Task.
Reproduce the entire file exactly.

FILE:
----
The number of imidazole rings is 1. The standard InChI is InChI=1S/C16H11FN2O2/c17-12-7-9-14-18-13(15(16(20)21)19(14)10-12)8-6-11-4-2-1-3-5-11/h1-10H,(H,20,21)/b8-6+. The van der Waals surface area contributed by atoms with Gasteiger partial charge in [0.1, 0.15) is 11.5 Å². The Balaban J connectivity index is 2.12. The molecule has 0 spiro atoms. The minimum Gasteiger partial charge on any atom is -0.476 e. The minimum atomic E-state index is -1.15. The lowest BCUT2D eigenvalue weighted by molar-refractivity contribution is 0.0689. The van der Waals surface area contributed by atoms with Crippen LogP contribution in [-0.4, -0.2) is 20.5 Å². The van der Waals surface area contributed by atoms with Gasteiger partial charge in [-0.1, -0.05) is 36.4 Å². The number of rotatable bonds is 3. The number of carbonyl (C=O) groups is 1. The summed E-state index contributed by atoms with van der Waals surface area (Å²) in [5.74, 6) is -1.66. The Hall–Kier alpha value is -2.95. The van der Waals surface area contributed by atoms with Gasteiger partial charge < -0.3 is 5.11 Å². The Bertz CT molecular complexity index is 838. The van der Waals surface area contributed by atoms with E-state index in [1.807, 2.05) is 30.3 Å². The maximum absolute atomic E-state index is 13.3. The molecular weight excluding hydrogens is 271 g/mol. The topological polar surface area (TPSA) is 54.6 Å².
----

The number of imidazole rings is 1. The standard InChI is InChI=1S/C16H11FN2O2/c17-12-7-9-14-18-13(15(16(20)21)19(14)10-12)8-6-11-4-2-1-3-5-11/h1-10H,(H,20,21)/b8-6+. The van der Waals surface area contributed by atoms with Gasteiger partial charge in [0.1, 0.15) is 11.5 Å². The Balaban J connectivity index is 2.12. The molecule has 0 spiro atoms. The minimum Gasteiger partial charge on any atom is -0.476 e. The minimum atomic E-state index is -1.15. The lowest BCUT2D eigenvalue weighted by molar-refractivity contribution is 0.0689. The van der Waals surface area contributed by atoms with Crippen LogP contribution in [-0.4, -0.2) is 20.5 Å². The van der Waals surface area contributed by atoms with Gasteiger partial charge in [-0.1, -0.05) is 36.4 Å². The number of rotatable bonds is 3. The number of carbonyl (C=O) groups is 1. The summed E-state index contributed by atoms with van der Waals surface area (Å²) in [5.74, 6) is -1.66. The Hall–Kier alpha value is -2.95. The van der Waals surface area contributed by atoms with Gasteiger partial charge < -0.3 is 5.11 Å². The Bertz CT molecular complexity index is 838. The van der Waals surface area contributed by atoms with E-state index in [1.807, 2.05) is 30.3 Å². The maximum absolute atomic E-state index is 13.3. The molecular weight excluding hydrogens is 271 g/mol. The topological polar surface area (TPSA) is 54.6 Å².